Sydney: Mr. President, I’m…don’t know what to say. I’m speechless.
Sheperd: All evidence to the contrary.
Sydney: I’ve gotta nip this in the bud. This has catastrophe written all over it.
Beth: In what language?! Sydney, this man is the leader of the free world. He’s brilliant, he’s funny, he’s handsome, and he’s an above-average dancer. Isn’t it possible our standards are just a tad high?
Robin: Fellas, we haven’t slept in three years. Can’t we forget work for one night and take this moment to enjoy each other as friends? It’s Christmas.
Lewis: It’s Christmas?
Kodak: Yeah, you didn’t get the memo?
Sheperd: We had a nice couple of minutes together. She threatened me and I patronized her and we didn’t have anything to eat, but I thought there was a connection. She didn’t say anything about me?
A.J.: Well, no, but I could pass her a note before study hall.
Sheperd: Tell me this: Hypothetically, what would happen–
A.J.: I feel a nightmare coming on.
Sheperd: Are you nervous?
Sheperd: Good. My nervousness exists on several levels. Number 1 — and this is in no particular order — I haven’t done this in a pretty long time. Number 2: Any expectations you might have, due to the fact that I’m, you know…
Sydney: The most powerful man in the world?
Sheperd: Exactly, thank you. Just so you remember that’s a political distinction that comes with the office. I mean, if Eisenhower were here instead of me he’d be dead by now.
Lewis: People want leadership. And in the absence of genuine leadership, they will listen to anyone who steps up to the microphone. They want leadership, Mr. President. They’re so thirsty for it, they’ll crawl through the desert toward a mirage, and when they discover there’s no water, they’ll drink the sand.
Sheperd: Lewis, we’ve had Presidents who were beloved, who couldn’t find a coherent sentence with two hands and a flashlight. People don’t drink the sand because they’re thirsty, Lewis. They drink it because they don’t know the difference.
A.J.: Mr. President, this is an election year. If you’re looking for female companionship, we can make arrangements that’ll insure total privacy and–
Sheperd: I don’t want you to get me a girl, A.J. What is this, Vegas?
A.J.: No, sir, this is the White House.
Robin: I think the important thing is not to make it look like we’re panicking.
Sheperd: See, and I think the important thing is actually not to be panicking.
Sydney: Mr. President, you got bigger problems than losing me. You just lost my vote.
A.J.: Mr. President, the American people have a funny way of deciding on their own what is and what is not their business.
Lewis: Can I state very clearly that I can’t be party to anything illegal.
A.J.: Good for you, Lewis.
Lewis: Say what you want, but it’s always the guy in my job that ends up doing eighteen months in Danbury Minimum Security Prison.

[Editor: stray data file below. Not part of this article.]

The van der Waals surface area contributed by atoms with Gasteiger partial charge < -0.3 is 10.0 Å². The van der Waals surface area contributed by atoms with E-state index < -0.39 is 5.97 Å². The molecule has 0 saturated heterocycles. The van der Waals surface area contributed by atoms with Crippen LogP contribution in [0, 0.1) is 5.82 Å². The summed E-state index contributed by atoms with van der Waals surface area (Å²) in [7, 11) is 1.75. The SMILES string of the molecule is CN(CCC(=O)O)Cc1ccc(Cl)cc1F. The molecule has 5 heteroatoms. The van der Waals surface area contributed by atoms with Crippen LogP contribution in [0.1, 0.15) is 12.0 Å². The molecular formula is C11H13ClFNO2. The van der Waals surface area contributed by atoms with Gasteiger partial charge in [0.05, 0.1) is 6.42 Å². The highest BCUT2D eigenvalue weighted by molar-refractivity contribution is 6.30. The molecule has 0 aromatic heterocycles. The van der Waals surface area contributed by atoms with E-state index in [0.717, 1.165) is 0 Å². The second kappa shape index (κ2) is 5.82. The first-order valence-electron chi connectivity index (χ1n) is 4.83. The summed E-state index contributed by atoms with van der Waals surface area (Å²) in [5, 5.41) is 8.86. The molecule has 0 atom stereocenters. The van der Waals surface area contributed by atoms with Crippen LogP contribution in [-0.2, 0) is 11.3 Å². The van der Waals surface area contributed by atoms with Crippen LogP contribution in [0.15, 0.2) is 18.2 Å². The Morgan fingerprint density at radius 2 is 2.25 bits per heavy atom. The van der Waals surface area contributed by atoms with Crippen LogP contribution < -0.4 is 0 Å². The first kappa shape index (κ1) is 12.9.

Sheperd: I’m going to her house. I’m gonna stand at her front door till she lets me in. And I’m not leaving till I get her back.
A.J.: How’re you gonna do that?
Sheperd: I haven’t worked that out yet. But I’m sure groveling will be involved.
Sydney: The President must think I’m a third-rate jerk.
Beth: If he thinks you’re a jerk, I’m sure he thinks you’re a first-rate jerk.
Sheperd: Douglas, does the N.R.A. have videotapes of you playing golf with Satan?
Lewis: Mood swings? Nineteen post-graduate degrees in mathematics, and your best explanation for going from a 63 to a 46 percent approval rating in five weeks is mood swings?
Sheperd: Uhh…this isn’t Richard, it’s Andrew Shepherd.
Sydney: Oh, really. Well, I’m so glad you called, because I forgot to tell you today what a nice ass you have. I’m also impressed that you were able to get my phone number, considering I don’t have a phone. Good night, Richard.
Sheperd: I studied under a Nobel-Prize-Winning economist. You know what he taught me?
A.J.: Don’t have a airline strike at Christmas?
Sheperd: Yeah. I’m going to St. Louis.
Sydney: Mr. President, I’m sure there’s an appropriate thing to say at this moment. Probably some formal apology for the nice-ass remark would be in order. I just don’t quite know how to word it.
Sheperd: Let me see if I’ve got this: The third story on the news tonight was that someone I didn’t know 13 years ago, when I wasn’t President, participated in a demonstration where no laws were being broken in protest of something that so many people were against it doesn’t exist anymore? Just out of curiosity, what was the fourth story?
Sydney: Mr. President, you have asked me to join you in representing our country. I’m honored. I’m equal to the task. I won’t let you down, sir.
Sheperd: Sydney, this is just a dinner. We’re not gonna be doing espionage or anything.
Sheperd: I feel terrible, but I have to cancel our date tonight.
Sydney: Another woman?
Sheperd: No, I’ve gotta go to St. Louis and avert a massive airline strike.
Sydney: Boy, if I had a nickel for every time I heard that one.
Sydney: Two hundred pairs of eyes are focused on you right now, with two questions: “Who’s this girl, and why is the President dancing with her?”
Sheperd: First of all, the 200 pairs of eyes aren’t focused on me. They’re focused on you. And the answers are “Sydney Ellen Wade” and “Because she said ‘yes.'”
Lewis: I tell any girl I’m going out with to assume that all plans are soft until she receives confirmation 30 minutes beforehand.
Robin: And they find this romantic?
Lewis: Well, I say it with a great deal of charm.
Sheperd: I want to send some flowers, Janie. I want to do it myself. I don’t want to staff it out, and I don’t want to issue an Executive Order. I just want a phone number.
Sheperd: I gotta get her flowers.
Sheperd: I broke our date. This is what men do.
Robin: It’s not what men do. I know no men who do that.